Online sales Dec. 2 rose 21 percent from 2012, International Business Machines Corp. said in a statement. Retailers catering to smartphone and tablet users benefited the most, with mobile traffic accounting for 32 percent of site visits, a 45 percent gain from last year.

E-commerce is projected to be the bright spot of an otherwise tepid holiday season marked by the first Black Friday-weekend spending decline since 2009. While Internet sales may climb as much as 15 percent, more than three times faster than overall retail growth, they still account for just 14 percent of the total, according to the National Retail Federation. read more »


The number of U.S. residential building permits issued in October surpassed 1 million, the highest level in five years, the Commerce Department reported last week.

Building permits in October were up 6.2 percent from September, reaching 1,034,000, government figures show. That’s up 13.9 percent from October 2012.

Data for the number of housing starts were not included with the report because of the partial government shutdown last month. The release of those figures has been pushed to Dec. 18.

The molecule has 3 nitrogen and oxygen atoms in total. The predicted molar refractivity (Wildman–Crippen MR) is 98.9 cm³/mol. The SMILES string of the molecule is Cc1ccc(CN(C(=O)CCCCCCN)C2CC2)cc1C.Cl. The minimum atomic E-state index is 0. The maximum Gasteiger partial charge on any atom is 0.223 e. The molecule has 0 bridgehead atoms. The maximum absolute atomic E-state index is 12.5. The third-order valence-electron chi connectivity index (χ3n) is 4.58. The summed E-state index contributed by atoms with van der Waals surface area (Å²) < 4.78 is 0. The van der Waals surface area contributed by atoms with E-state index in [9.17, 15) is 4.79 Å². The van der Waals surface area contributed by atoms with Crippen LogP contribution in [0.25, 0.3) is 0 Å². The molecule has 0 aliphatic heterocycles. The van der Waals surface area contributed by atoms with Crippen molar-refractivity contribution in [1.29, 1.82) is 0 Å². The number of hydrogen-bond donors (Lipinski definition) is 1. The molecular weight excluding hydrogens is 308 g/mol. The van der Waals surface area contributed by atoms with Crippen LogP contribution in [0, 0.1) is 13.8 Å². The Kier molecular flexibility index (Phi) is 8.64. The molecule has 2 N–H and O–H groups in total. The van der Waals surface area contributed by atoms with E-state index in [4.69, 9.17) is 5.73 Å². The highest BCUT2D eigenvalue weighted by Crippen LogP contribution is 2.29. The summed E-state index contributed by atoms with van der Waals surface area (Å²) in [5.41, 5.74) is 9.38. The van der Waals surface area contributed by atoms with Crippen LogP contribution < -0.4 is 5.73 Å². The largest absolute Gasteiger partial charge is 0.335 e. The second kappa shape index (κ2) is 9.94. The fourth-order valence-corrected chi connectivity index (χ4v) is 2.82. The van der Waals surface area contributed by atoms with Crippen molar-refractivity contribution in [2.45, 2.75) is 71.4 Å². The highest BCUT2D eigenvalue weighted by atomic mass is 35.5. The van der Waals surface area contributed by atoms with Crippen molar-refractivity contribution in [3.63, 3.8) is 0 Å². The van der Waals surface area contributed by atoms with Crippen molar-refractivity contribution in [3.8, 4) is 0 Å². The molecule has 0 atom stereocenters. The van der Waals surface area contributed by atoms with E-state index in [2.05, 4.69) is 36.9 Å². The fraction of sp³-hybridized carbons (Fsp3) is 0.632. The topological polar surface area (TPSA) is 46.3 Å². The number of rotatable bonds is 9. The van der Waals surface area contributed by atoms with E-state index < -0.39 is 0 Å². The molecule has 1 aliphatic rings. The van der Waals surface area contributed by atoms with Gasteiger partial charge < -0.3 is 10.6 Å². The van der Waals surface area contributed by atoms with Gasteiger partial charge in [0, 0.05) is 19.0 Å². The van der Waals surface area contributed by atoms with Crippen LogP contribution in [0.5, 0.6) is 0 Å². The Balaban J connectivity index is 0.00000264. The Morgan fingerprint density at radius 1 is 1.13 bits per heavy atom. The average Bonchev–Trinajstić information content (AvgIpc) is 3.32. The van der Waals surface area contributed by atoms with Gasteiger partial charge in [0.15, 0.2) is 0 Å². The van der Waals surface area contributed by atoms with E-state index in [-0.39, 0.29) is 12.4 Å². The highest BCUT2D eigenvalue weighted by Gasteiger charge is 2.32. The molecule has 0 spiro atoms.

Nonetheless, the building-permits data are a good barometer of the state of residential construction, which has been strong over the past year. read more »


Now that SeaTac city voters have given them a pay raise, some airport workers already are entertaining hopes of a better lifestyle.

To some airport workers, the nationally watched minimum wage increase that goes into effect Jan. 1 - assuming it withstands legal challenges and a recount — could change everything from weaning their families off the local food bank to being able to afford housing closer to where they work.

“I wouldn’t have to take a two-hour commute,” said Eric Frank, a baggage handler who lives in the Pierce County town of Lakewood, an hour each way by bus from the airport.

Elections officials certified the 77-vote victory margin for the SeaTac minimum wage measure on Nov. 24, but business-led opposition groups are seeking a recount and challenging the measure in court. read more »